AS OUR third national lockdown eases, there are siren voices calling for the process to be accelerated. Look at Israel, they say, where 61 per cent of citizens have received at least one Covid vaccine, and half the population have had their second jab. Infection rates have plummeted to the lowest level in nine months — despite the reopening of restaurants, bars, sport, and music venues.
Yet, there is a sobering counter-example. In Chile, more than one third of the population has been vaccinated, in one of the fastest rollouts in the world, just behind the UK — where half of us have now received our first vaccination. Chile, like the UK, received international plaudits for securing early deals with several vaccine-suppliers — yet Covid cases have doubled in a month.
Several factors explain the disparity, and they suggest that Britain is right to proceed with caution. Chile appears to have eased its lockdown too quickly. Churches, gyms, restaurants, bars, shopping malls, and casinos reopened in January. In February, Chileans were allowed, for the first time in months, to move around the country on holiday. Mobile-phone records show that the increase in movement was vast. Five million people criss-crossed the country, prompting a medical crisis as hospitals filled and intensive-care beds became scarce.
The other key factor was the appearance of new variants. In Chile, the high transmission rate appears to be caused by the arrival of more infectious variants from Brazil and Britain. In Israel, 80 per cent of new Covid cases are caused by the more infectious variant that first appeared in Kent. Last November and December, tens of thousands of Israelis flocked to Dubai on holiday. There, they caught the British variant brought to the Gulf state by British tourists. Israeli doctors say that national recovery would have been much quicker without that.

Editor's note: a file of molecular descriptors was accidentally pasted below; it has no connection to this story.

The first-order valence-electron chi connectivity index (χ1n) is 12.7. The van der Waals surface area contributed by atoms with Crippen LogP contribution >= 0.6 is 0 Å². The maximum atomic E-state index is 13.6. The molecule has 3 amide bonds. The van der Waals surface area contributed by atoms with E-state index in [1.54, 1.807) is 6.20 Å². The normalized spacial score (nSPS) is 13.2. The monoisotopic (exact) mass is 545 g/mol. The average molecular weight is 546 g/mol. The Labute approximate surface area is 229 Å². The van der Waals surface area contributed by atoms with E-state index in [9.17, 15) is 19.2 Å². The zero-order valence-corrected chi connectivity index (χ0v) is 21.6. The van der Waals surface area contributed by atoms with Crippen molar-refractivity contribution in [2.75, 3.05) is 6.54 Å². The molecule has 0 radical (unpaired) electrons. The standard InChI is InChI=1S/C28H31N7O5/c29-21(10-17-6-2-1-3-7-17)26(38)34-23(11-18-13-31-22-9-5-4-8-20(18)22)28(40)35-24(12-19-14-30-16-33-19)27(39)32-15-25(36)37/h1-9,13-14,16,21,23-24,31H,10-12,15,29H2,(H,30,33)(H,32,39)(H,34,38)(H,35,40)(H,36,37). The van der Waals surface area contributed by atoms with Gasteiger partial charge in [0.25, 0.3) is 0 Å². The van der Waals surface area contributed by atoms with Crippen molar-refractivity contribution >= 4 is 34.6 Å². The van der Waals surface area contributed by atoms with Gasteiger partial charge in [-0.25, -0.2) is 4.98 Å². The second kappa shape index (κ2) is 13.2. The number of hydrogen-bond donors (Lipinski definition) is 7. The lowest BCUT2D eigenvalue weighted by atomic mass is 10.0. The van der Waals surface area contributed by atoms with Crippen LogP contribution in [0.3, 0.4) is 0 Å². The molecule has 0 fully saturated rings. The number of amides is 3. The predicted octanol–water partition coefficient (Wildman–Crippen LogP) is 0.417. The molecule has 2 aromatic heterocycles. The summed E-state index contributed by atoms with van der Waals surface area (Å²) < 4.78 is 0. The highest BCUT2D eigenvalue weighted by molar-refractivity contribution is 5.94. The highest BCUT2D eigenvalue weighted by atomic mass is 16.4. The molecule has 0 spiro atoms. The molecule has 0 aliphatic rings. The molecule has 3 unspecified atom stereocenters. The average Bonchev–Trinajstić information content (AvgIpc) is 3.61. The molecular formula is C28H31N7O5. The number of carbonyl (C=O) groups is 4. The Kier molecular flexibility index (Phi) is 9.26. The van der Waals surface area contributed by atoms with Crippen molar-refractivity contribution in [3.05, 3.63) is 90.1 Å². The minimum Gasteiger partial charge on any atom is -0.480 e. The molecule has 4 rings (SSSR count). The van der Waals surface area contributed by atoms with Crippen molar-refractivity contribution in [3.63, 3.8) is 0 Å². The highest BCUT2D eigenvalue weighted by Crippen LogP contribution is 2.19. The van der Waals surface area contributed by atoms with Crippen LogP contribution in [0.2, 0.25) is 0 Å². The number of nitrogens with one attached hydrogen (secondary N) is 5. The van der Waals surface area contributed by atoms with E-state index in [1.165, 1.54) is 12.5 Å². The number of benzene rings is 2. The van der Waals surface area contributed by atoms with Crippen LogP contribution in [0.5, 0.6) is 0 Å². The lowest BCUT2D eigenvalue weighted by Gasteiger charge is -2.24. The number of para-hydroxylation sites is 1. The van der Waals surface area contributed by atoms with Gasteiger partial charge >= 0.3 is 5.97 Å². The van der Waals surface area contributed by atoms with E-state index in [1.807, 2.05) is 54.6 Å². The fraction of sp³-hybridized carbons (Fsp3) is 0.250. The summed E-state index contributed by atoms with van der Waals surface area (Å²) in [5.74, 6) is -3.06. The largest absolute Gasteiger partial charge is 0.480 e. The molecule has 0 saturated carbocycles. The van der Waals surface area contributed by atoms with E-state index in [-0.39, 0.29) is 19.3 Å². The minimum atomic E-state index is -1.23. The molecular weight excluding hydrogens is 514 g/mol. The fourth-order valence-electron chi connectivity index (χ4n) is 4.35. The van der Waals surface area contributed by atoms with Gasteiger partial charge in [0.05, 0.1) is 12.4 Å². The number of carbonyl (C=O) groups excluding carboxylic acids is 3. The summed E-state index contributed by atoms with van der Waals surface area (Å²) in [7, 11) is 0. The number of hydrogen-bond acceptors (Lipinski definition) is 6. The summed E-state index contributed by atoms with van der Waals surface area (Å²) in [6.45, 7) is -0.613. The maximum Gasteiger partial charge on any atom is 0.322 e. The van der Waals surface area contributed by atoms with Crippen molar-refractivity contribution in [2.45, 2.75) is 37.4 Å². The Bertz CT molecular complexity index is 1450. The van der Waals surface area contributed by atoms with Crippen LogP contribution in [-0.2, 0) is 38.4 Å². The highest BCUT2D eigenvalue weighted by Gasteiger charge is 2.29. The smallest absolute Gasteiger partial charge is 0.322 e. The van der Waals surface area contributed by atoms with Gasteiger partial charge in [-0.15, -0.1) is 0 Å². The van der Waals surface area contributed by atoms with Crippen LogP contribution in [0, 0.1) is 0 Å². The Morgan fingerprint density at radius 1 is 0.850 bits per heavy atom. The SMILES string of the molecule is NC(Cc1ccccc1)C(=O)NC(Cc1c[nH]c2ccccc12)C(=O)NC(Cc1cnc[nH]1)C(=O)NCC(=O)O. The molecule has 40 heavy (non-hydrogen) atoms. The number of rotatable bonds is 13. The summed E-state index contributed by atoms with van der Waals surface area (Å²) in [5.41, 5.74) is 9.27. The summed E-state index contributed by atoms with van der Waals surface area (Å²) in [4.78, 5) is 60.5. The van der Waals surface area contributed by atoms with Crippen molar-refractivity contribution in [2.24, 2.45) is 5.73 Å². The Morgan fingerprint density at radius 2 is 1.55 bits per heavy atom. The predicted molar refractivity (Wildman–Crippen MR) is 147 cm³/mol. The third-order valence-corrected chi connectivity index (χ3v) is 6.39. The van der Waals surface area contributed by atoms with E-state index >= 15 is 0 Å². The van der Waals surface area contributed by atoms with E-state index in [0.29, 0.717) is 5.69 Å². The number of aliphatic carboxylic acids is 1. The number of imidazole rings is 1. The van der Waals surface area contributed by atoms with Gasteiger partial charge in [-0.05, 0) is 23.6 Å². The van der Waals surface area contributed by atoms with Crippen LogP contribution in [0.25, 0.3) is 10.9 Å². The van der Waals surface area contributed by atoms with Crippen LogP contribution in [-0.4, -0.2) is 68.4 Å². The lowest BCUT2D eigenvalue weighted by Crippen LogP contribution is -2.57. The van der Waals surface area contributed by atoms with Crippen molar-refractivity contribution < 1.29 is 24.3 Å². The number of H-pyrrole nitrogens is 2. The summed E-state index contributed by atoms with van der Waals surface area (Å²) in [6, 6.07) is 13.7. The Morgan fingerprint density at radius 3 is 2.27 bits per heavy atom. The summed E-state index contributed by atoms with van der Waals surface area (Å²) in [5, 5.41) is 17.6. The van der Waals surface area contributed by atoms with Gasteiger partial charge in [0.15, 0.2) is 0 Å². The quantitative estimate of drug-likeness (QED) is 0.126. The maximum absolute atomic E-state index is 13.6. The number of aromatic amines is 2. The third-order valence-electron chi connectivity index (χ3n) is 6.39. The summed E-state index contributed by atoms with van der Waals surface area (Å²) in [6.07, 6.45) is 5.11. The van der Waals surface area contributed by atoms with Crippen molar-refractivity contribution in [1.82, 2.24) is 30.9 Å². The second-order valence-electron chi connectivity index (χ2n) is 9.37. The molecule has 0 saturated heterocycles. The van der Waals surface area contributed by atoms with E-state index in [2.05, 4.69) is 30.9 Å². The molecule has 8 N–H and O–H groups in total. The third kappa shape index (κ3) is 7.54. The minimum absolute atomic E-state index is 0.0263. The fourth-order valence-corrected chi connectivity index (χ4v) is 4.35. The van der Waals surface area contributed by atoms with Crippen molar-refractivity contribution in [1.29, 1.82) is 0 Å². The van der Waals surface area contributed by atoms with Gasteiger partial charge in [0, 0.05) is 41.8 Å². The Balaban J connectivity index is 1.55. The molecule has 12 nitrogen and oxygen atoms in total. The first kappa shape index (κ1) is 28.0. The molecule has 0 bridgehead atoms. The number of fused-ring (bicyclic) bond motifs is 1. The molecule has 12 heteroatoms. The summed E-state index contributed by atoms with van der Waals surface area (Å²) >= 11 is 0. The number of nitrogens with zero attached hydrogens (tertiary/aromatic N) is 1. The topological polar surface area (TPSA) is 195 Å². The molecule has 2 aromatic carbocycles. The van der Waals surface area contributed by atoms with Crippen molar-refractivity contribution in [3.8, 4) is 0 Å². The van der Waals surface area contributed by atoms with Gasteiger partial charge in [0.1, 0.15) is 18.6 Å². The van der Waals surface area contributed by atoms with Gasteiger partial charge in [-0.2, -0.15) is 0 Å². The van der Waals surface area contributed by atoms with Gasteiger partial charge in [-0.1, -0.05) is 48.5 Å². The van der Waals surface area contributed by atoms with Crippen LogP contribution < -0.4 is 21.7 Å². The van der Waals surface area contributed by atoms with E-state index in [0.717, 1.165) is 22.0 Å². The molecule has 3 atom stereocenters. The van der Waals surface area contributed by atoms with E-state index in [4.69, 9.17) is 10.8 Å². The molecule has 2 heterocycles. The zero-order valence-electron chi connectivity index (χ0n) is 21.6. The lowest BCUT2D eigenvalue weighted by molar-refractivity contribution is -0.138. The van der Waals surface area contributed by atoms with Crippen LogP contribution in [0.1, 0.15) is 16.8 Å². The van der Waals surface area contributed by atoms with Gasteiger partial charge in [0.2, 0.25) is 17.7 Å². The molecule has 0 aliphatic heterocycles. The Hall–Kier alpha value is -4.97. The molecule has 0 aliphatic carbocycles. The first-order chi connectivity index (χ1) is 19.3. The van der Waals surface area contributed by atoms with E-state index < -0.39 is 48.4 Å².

Holidaymakers are the most common vectors of deadly new variants. They routinely import foreign strains of Covid when they return home. British vaccinations are proving remarkably effective against our native strains. But we have not yet had to test how effective they might be against foreign variants.
That is one reason that it would be wise of the Government not to heed reckless calls from the Tory back benches to accelerate the lifting of the lockdown. It would be foolhardy to allow the British public to go back to taking holidays overseas, especially in Mediterranean countries now in the grip of a third wave of the pandemic. If the British were to holiday at home, that would also assist the recovery of the domestic economy.
All this raises a more profound issue. People talk of easing our way back to the new normal. But will that normal really be new? Or do people really just want to return to the old ways? The pandemic has made us forget about the biggest problem on our horizon: the fact that the earth is warming at an alarming rate. Air travel is a significant contributor to that. Surely, if we are to take seriously the Judaeo-Christian ideal of stewardship of the planet, it is time for a complete rethink of the idea of us all jetting abroad for a holiday every year.